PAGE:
New changes to the Legal Ombudsman (LeO) Scheme Rules – the most significant since the organisation opened – come into effect on 1 April 2023. Paul Wightman outlines what to expect

The changes to the Scheme Rules form a central plank of the Ombudsman’s plan to address perceived performance issues and to improve them to an acceptable and sustainable level of performance by 2024.

What is changing?

Aside from several minor technical changes to ‘tidy up’ the rules, there will be four significant changes to the complaints process.

1 Changes to time limits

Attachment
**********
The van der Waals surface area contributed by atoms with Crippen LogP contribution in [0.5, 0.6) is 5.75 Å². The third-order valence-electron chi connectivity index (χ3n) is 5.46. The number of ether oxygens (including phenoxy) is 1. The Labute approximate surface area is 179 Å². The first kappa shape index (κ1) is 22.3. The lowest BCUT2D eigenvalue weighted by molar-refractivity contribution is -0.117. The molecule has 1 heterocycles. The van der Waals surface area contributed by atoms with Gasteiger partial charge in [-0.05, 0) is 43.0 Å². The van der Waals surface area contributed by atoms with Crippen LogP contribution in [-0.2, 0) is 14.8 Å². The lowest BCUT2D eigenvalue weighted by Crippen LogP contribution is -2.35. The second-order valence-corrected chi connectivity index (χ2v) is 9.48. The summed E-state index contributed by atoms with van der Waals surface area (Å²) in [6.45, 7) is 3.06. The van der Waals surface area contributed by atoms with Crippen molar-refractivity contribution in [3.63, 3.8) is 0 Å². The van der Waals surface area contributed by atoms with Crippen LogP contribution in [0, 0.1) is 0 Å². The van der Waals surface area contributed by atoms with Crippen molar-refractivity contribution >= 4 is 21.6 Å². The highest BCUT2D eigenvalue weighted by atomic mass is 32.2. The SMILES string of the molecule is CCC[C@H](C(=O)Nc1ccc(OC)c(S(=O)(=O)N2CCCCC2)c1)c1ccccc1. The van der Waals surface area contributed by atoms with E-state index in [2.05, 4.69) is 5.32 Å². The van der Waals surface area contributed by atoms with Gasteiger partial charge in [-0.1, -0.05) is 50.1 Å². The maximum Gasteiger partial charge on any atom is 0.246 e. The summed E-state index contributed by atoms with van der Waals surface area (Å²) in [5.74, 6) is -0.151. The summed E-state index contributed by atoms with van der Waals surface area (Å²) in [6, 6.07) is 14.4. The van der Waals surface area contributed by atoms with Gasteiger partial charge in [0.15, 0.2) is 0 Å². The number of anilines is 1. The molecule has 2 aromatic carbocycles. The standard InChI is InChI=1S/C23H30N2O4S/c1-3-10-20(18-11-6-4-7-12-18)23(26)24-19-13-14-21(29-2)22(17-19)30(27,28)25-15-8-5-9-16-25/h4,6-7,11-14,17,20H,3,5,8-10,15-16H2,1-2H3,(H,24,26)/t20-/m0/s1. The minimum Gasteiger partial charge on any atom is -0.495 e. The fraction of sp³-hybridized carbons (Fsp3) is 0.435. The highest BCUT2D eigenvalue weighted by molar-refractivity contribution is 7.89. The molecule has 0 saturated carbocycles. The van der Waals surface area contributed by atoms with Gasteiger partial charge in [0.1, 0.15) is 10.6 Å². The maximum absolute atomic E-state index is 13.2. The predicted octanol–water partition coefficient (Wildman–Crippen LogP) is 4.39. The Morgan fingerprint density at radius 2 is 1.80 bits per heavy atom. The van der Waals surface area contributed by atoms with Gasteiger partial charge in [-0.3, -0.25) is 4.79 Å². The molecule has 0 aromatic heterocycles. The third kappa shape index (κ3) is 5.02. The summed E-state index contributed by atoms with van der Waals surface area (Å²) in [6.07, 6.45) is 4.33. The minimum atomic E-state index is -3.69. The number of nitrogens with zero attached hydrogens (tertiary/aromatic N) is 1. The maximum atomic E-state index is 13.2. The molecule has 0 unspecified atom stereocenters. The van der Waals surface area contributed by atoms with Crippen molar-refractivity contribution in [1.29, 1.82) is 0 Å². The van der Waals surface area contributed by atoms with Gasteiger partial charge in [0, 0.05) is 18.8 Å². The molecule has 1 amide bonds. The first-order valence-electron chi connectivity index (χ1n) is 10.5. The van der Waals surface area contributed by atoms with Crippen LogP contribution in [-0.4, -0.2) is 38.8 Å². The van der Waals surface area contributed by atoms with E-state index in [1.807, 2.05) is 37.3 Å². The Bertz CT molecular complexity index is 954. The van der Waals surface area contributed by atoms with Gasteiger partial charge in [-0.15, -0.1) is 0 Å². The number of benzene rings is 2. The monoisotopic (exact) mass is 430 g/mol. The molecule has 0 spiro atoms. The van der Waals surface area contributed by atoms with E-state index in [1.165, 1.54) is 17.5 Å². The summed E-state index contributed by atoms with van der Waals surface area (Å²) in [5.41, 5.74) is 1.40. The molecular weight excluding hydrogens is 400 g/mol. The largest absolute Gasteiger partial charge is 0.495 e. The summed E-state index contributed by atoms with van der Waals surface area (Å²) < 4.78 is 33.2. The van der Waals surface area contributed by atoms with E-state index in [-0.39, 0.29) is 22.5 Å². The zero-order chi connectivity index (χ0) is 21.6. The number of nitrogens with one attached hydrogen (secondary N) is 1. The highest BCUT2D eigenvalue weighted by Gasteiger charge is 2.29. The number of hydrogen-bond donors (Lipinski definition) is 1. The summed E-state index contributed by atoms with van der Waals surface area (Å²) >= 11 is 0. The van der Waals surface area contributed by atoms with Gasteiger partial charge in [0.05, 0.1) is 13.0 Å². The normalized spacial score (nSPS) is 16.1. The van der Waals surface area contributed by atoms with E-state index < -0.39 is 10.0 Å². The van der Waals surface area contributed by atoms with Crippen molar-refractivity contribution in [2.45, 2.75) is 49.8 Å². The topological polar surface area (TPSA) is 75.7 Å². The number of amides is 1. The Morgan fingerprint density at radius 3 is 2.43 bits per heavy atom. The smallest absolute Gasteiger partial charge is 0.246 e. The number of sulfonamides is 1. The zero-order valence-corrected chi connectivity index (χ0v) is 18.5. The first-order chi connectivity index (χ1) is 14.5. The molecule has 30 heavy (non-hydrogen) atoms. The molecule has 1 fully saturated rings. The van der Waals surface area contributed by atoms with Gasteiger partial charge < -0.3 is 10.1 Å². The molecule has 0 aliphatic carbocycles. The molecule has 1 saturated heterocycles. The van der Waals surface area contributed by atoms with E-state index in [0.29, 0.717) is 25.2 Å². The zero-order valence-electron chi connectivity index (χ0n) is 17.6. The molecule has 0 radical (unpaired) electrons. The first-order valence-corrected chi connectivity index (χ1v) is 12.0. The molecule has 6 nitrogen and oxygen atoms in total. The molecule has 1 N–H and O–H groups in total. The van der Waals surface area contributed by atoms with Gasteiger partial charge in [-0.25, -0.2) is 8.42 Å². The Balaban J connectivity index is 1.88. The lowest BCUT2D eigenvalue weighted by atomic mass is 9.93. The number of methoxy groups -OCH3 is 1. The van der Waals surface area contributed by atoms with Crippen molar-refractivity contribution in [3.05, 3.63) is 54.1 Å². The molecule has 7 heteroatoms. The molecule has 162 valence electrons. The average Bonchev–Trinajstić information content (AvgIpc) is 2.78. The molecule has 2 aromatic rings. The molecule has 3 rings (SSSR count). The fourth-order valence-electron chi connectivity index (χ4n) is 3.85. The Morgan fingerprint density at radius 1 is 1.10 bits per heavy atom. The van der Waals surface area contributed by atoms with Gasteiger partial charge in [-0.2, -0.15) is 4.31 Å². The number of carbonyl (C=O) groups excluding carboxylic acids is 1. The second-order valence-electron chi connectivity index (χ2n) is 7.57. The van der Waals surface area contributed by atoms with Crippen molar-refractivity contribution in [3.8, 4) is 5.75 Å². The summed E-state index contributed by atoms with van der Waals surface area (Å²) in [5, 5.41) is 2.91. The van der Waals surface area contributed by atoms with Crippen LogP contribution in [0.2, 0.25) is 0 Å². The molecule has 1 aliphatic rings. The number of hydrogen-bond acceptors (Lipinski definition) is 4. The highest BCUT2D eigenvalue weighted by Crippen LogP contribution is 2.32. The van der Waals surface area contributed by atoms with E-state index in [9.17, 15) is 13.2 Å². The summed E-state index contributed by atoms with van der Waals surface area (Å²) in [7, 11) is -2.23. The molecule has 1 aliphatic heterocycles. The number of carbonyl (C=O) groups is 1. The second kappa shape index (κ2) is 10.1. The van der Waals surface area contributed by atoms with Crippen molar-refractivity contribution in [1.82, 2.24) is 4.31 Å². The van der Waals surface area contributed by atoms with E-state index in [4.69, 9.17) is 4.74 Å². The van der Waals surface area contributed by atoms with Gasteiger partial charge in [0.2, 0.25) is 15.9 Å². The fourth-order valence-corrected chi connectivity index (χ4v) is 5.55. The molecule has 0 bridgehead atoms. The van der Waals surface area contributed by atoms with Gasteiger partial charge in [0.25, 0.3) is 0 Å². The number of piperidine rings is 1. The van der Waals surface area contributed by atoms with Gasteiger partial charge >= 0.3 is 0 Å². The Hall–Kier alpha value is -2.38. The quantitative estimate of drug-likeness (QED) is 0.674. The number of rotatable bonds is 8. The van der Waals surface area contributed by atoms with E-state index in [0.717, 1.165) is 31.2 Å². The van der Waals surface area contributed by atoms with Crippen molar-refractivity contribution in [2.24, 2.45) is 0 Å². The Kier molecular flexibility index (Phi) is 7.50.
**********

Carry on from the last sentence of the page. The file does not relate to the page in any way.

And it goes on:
The time limits for referring a complaint to LeO under Rule 4 will be reduced and require that a complaint is raised no later than one year from the date of the act or omission being complained about, or a year from the date when the complainant should have realised that there was cause for complaint. This is a significant reduction from the current time limits of six years and three years respectively.

It has always struck me as disproportionate for the Scheme to adopt timescales akin to legal limitation periods when it was designed to be an informal alternative to legal action for service complaints. The far shorter six-month deadline for going to LeO from the point at which the lawyer provides their own properly signposted final response to a complaint is unchanged and will likely remain the most common reason that a complaint to LeO would be out of time.